Several specialized areas make up the human brain, such as the cortex, brain stem, basal ganglia and cerebellum. Another way of looking at the human brain is to consider its different lobes, the frontal, parietal, temporal and occipital lobes, each dedicated to its own set of functions. The meninges and skull surround the brain, offering it protection from injury. As of 2015, InnerBody.com offers an interactive anatomy explorer with clickable images and detailed information on the areas of the brain.
The cortex is the brain's outermost layer of cells and is the area of the brain where cognitive processes and voluntary movements begin. The brain stem, situated in between the main portion of the brain and the spinal cord, controls sleep and breathing. In the center of the brain, a cluster of structures called the basal ganglia coordinates signals coming from various areas of the brain. The cerebellum is at the back portion of the brain and helps with balance and coordination.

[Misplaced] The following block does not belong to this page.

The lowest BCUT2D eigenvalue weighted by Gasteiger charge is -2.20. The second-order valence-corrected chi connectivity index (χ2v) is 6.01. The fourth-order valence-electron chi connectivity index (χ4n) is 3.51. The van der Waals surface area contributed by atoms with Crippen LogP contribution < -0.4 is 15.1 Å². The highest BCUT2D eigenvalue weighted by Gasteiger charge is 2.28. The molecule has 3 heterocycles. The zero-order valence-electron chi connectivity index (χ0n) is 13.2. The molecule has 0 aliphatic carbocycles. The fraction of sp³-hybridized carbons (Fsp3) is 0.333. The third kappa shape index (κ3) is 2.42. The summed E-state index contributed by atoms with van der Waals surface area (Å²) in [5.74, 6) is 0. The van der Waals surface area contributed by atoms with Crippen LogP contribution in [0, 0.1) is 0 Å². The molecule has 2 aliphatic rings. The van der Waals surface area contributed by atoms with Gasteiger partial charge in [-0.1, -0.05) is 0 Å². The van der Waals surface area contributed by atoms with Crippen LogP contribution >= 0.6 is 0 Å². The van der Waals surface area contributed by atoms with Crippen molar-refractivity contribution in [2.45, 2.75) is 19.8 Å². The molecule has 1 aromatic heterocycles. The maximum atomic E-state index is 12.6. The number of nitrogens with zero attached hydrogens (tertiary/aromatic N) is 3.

There are also several cranial nerves that perform different functions inside of the brain. Cranial nerve I, the set of olfactory nerves, is located in the nasal cavity and is associated with the sense of smell. Cranial nerve II, the optic nerve, travels from the eyes to the brain, and cranial nerve III, the oculomotor nerve, controls the movements the eye muscles. Some other cranial nerves include the glossopharyngeal nerve, several trigeminal nerves and the vagus nerve.